Big Weekend: Arsenal, Costa, Xhaka, Huddersfield, Totti

Daniel Storey

Game to watch: Arsenal vs Chelsea
For all the silliness written and spoken about the FA Cup losing its magic, this has been a vintage year for the old competition. Westfields FC making the first round, Stourbridge making the third round and Lincoln City reaching the quarter-finals provided plenty enough romance, while the semi-final line-up indicated that every elite club wants to win this competition.

This year’s final is a showpiece occasion, too, for the first time in a while. Last season’s final saw 5th vs 15th in the Premier League (Manchester United vs Crystal Palace), while the years directly before that were match-ups between 3rd vs 17th, 4th vs 16th, 2nd vs 18th, 6th vs 8th, 3rd vs 13th and 1st vs 20th. The last time two teams who had finished in the top six played each other was 2009, when Chelsea beat Everton. Six of the last seven finals have featured a bottom-half Premier League team.

With that in mind, this is a truly fascinating contest. Antonio Conte is aiming to become the third coach (after Kenny Dalglish and Carlo Ancelotti) to win the Double in his first season as manager at an English club, while Arsene Wenger seeks some form of salvation. More on him later.

The game itself is also intriguing. Arsenal have been at their worst against bigger clubs when being passive and hoping to find their feet in the match, and at their best when taking the game to the opposition. Yet that strategy will take a great deal of gumption given the defensive injuries Wenger is being forced to compensate for. Will he really let Arsenal off the leash with nobody to guard the back door? And can Arsenal truly keep Chelsea at bay if they operate a safety-first mentality? He’s Holding out for a hero


Player to watch: Granit Xhaka
There is a section of Arsenal’s support who have formed a weird cult in defence of Granit Xhaka, a group who fail to countenance any criticism of their central midfielder. The rest of us, thankfully, can see slightly beyond the end of our Arsenal noses.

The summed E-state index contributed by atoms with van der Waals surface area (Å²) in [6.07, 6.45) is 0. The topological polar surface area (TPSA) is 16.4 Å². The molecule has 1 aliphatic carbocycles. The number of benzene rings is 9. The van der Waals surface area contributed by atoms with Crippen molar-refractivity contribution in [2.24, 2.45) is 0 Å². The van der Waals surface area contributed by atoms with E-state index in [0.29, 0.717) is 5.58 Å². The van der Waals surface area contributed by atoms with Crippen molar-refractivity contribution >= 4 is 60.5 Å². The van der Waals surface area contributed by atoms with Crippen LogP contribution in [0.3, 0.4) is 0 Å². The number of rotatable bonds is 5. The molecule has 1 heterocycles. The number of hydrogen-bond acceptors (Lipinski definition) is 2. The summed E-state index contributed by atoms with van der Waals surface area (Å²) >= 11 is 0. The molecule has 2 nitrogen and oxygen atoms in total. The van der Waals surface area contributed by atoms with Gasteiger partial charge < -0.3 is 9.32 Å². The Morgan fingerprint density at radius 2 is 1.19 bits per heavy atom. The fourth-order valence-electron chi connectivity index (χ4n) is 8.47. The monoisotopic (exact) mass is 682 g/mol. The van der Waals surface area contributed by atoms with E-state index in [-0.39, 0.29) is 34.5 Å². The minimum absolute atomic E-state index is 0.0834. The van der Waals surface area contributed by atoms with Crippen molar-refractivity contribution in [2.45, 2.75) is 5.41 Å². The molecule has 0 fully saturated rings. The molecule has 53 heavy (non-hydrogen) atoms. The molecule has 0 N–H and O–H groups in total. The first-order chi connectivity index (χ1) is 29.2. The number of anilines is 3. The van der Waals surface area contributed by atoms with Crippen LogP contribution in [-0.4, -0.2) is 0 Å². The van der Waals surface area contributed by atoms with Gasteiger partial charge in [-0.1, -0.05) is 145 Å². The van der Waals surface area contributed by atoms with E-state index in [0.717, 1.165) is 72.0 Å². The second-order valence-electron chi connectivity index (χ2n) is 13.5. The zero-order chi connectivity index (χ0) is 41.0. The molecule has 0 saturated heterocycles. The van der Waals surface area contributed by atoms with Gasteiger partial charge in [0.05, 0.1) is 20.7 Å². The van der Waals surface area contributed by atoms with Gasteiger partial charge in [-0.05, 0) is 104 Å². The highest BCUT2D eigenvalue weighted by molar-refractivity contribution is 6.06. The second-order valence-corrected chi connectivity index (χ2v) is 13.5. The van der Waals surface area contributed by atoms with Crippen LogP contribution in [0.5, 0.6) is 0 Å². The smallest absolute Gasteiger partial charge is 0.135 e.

It is not that Xhaka has been awful, you understand, more that he is the personification of Arsenal’s season. Bought for £35m to solve an age-old problem, Xhaka’s signing offered evidence that Wenger had turned over a new leaf with regards to the need for investment in his squad. There’s nothing as frustrating as hope turning to disappointment.

While Xhaka has toiled – particularly when tasked with babysitting Francis Coquelin – and again fallen foul of his reputation for ill-discipline, N’Golo Kante has flourished at Chelsea. Given Xhaka’s transfer fee was higher than Kante’s it is impossible not to compare and contrast. Kante was the midfielder who won Chelsea the title; Xhaka was the major signing before a season when Arsenal dropped out of the top four for the first time in 20 years.

Now Xhaka has a chance to claw back some redemption again, against that same opponent. If this is Arsenal’s chance to salvage something from a miserable season, Xhaka must be keener than most to get his hands on silverware for the first time since leaving Switzerland in 2012.



Team to watch – Huddersfield Town
When David Wagner took over in November 2015, Huddersfield were a club treading water. They had finished 19th, 17th and 16th in the previous three seasons, and were 18th when Chris Powell had been sacked. There were plenty – as there always is – who wrung their hands over the decision to go for a German with no experience in England over a more established name.